Michael Alter, founder and president of SurePayroll, a Chicago-based payroll firm, says that since the recession at least two or three payroll firms a year have been convicted of tax scams. “It’s a really sad thing, and it gives our industry a bad name,” he says. As the industry grows, he adds, tougher licensing laws are needed to weed out bad actors.
Setting up a new payroll firm generally doesn’t require a special license. Moreover, certain types of payroll-service providers, including so-called professional employee organizations, aren’t required to report tax payments to their clients.
Nina Olson, the national tax advocate, whose job at the IRS is to protect taxpayers’ interests, has called for new laws that would require a third-party payroll service to post a bond for its clients that would cover any lost tax payments. She also has urged policy makers to force all payroll services to file a record of tax payments that is available for their clients to see.
“Although the payroll-tax industry has evolved in the more than 60 years that have passed since employment taxes were enacted, the law has not kept up with this evolution,” Ms. Olson said in her agency’s annual report to Congress in January.
Michael O’Toole, a senior director of government relations at the American Payroll Association, a San Antonio-based trade group, says small payroll firms couldn’t afford to post bonds for their clients.
Two weeks ago at a bankruptcy hearing at a federal courthouse in Baltimore, Beverly Carden, AccuPay’s former president, took the Fifth Amendment on the witness stand, refusing to testify about the company’s operations or its assets.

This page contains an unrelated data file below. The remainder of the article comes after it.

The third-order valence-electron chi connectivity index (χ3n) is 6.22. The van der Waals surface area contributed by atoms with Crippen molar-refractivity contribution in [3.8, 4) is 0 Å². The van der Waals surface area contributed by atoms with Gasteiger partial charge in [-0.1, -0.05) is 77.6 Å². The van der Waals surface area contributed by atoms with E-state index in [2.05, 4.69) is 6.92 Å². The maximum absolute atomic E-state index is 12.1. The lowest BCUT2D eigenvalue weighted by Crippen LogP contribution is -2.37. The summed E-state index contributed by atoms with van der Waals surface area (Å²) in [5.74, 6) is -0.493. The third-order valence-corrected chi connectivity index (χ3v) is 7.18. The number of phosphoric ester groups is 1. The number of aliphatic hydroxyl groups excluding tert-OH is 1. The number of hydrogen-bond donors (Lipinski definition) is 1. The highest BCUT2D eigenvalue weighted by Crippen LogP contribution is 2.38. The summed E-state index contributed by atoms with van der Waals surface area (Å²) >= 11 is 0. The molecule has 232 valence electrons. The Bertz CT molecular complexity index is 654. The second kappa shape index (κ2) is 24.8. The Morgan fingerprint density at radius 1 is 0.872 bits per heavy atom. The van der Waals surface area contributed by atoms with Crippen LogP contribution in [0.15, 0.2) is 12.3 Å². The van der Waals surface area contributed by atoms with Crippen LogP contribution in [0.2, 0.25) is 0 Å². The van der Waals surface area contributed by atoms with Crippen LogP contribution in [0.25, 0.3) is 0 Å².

In the past year at least a half-dozen of her former clients have filed separate lawsuits against the firm in Hartford County Circuit Court, including a Bel Air veterinarian and a nearby brewing company. Those claims, alleging that AccuPay had been pilfering tax payments for several years, are on hold, following the firm’s bankruptcy filing in March.
Sen. Barbara Mikulski, a Maryland Democrat, has called on the IRS to suspend any penalties or interest owed by AccuPay’s clients, who under the tax code are liable for any unpaid taxes.
Lavinia Poist-Eades, 75, a business manager at Carpet Authority Inc. in Bel Air, which hasn’t sued the firm, says she didn’t suspect anything was amiss until late February, when she says AccuPay suddenly stopped answering her calls. The day the payroll firm shut its doors, she says, her son drove to its office and found an angry crowd outside.
Ms. Poist-Eades estimates that the 17-year-old carpet cleaning and restoration business has lost at least $30,000 in tax payments over the years. “It’s awful. We’ve been growing pretty well, and now we get hit by something like this?” she says. She says she was interviewed about the case by an IRS criminal investigator as recently as Tuesday.
“They were always so pleasant. These were nice people,” Mike Kasun, the owner of ClearTree LLC, said of AccuPay’s owners. He says his tree removal and trimming company had been using the service since 2004 and now owes more than $80,000 in unpaid taxes.
Still, Mr. Kasun says he has already signed on with a new payroll service. “With 15 employees, managing payroll is an ordeal. It’s nuts,” he adds. “I want to be in front of my customers, not in the backroom doing paperwork.”
A version of this article appeared April 25, 2013, on page B7 in the U.S. edition of The Wall Street Journal, with the headline: Tax Surprise: When Payroll Firms Implode.